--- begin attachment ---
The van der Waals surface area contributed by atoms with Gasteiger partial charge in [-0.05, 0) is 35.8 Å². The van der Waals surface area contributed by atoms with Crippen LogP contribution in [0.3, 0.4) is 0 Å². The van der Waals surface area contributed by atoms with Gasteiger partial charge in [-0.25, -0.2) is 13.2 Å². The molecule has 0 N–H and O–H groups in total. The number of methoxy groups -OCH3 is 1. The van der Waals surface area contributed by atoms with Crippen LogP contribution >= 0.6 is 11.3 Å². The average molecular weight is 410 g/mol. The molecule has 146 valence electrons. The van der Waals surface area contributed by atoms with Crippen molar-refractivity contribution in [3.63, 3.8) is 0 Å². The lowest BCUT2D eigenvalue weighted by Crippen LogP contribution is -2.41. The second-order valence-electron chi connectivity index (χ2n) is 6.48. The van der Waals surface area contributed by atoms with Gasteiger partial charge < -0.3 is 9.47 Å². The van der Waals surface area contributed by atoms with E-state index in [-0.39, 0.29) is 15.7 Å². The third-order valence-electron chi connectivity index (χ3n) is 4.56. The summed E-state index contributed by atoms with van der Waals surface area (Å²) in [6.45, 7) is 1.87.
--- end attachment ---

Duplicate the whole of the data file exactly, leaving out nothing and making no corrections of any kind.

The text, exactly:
The van der Waals surface area contributed by atoms with Gasteiger partial charge in [-0.05, 0) is 35.8 Å². The van der Waals surface area contributed by atoms with Crippen LogP contribution in [0.3, 0.4) is 0 Å². The van der Waals surface area contributed by atoms with Gasteiger partial charge in [-0.25, -0.2) is 13.2 Å². The molecule has 0 N–H and O–H groups in total. The number of methoxy groups -OCH3 is 1. The van der Waals surface area contributed by atoms with Crippen LogP contribution >= 0.6 is 11.3 Å². The average molecular weight is 410 g/mol. The molecule has 146 valence electrons. The van der Waals surface area contributed by atoms with Crippen molar-refractivity contribution in [3.63, 3.8) is 0 Å². The lowest BCUT2D eigenvalue weighted by Crippen LogP contribution is -2.41. The second-order valence-electron chi connectivity index (χ2n) is 6.48. The van der Waals surface area contributed by atoms with Gasteiger partial charge < -0.3 is 9.47 Å². The van der Waals surface area contributed by atoms with E-state index in [-0.39, 0.29) is 15.7 Å². The third-order valence-electron chi connectivity index (χ3n) is 4.56. The summed E-state index contributed by atoms with van der Waals surface area (Å²) in [6.45, 7) is 1.87.